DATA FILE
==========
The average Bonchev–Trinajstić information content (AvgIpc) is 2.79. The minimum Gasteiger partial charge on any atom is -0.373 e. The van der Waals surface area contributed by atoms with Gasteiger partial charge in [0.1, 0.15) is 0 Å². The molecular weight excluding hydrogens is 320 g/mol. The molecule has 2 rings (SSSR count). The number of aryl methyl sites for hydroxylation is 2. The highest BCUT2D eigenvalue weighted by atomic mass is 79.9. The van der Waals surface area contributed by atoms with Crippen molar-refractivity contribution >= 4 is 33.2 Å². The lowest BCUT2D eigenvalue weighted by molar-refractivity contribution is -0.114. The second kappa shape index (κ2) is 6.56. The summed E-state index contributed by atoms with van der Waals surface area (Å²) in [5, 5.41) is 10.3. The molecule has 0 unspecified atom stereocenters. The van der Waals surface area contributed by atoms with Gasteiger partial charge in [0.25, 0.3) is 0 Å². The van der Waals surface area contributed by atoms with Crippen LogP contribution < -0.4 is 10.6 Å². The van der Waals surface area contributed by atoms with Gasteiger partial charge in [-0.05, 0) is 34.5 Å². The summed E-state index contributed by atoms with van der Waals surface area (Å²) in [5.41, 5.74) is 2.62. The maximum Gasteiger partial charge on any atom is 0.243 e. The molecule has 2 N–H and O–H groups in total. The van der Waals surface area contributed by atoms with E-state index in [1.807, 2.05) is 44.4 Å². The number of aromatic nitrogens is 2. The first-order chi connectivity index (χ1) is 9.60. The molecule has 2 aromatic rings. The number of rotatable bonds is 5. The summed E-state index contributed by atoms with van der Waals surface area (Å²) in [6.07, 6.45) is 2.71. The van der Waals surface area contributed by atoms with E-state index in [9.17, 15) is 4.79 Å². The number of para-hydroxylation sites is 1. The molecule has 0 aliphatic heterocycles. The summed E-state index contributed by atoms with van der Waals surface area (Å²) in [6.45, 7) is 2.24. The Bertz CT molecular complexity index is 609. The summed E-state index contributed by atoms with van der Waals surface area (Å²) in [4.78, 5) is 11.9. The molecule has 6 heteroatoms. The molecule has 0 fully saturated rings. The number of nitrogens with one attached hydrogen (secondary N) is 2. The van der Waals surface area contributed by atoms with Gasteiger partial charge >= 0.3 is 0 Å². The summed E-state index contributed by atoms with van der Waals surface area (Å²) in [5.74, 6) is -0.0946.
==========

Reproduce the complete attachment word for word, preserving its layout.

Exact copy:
The average Bonchev–Trinajstić information content (AvgIpc) is 2.79. The minimum Gasteiger partial charge on any atom is -0.373 e. The van der Waals surface area contributed by atoms with Gasteiger partial charge in [0.1, 0.15) is 0 Å². The molecular weight excluding hydrogens is 320 g/mol. The molecule has 2 rings (SSSR count). The number of aryl methyl sites for hydroxylation is 2. The highest BCUT2D eigenvalue weighted by atomic mass is 79.9. The van der Waals surface area contributed by atoms with Crippen molar-refractivity contribution >= 4 is 33.2 Å². The lowest BCUT2D eigenvalue weighted by molar-refractivity contribution is -0.114. The second kappa shape index (κ2) is 6.56. The summed E-state index contributed by atoms with van der Waals surface area (Å²) in [5, 5.41) is 10.3. The molecule has 0 unspecified atom stereocenters. The van der Waals surface area contributed by atoms with Gasteiger partial charge in [0.25, 0.3) is 0 Å². The van der Waals surface area contributed by atoms with Crippen LogP contribution < -0.4 is 10.6 Å². The van der Waals surface area contributed by atoms with Gasteiger partial charge in [-0.05, 0) is 34.5 Å². The summed E-state index contributed by atoms with van der Waals surface area (Å²) in [5.41, 5.74) is 2.62. The maximum Gasteiger partial charge on any atom is 0.243 e. The molecule has 2 N–H and O–H groups in total. The van der Waals surface area contributed by atoms with E-state index in [1.807, 2.05) is 44.4 Å². The number of aromatic nitrogens is 2. The first-order chi connectivity index (χ1) is 9.60. The molecule has 2 aromatic rings. The number of rotatable bonds is 5. The summed E-state index contributed by atoms with van der Waals surface area (Å²) in [6.07, 6.45) is 2.71. The van der Waals surface area contributed by atoms with E-state index in [9.17, 15) is 4.79 Å². The number of para-hydroxylation sites is 1. The molecule has 0 aliphatic heterocycles. The summed E-state index contributed by atoms with van der Waals surface area (Å²) in [6.45, 7) is 2.24. The Bertz CT molecular complexity index is 609. The summed E-state index contributed by atoms with van der Waals surface area (Å²) in [4.78, 5) is 11.9. The molecule has 6 heteroatoms. The molecule has 0 fully saturated rings. The number of nitrogens with one attached hydrogen (secondary N) is 2. The van der Waals surface area contributed by atoms with Gasteiger partial charge >= 0.3 is 0 Å². The summed E-state index contributed by atoms with van der Waals surface area (Å²) in [5.74, 6) is -0.0946.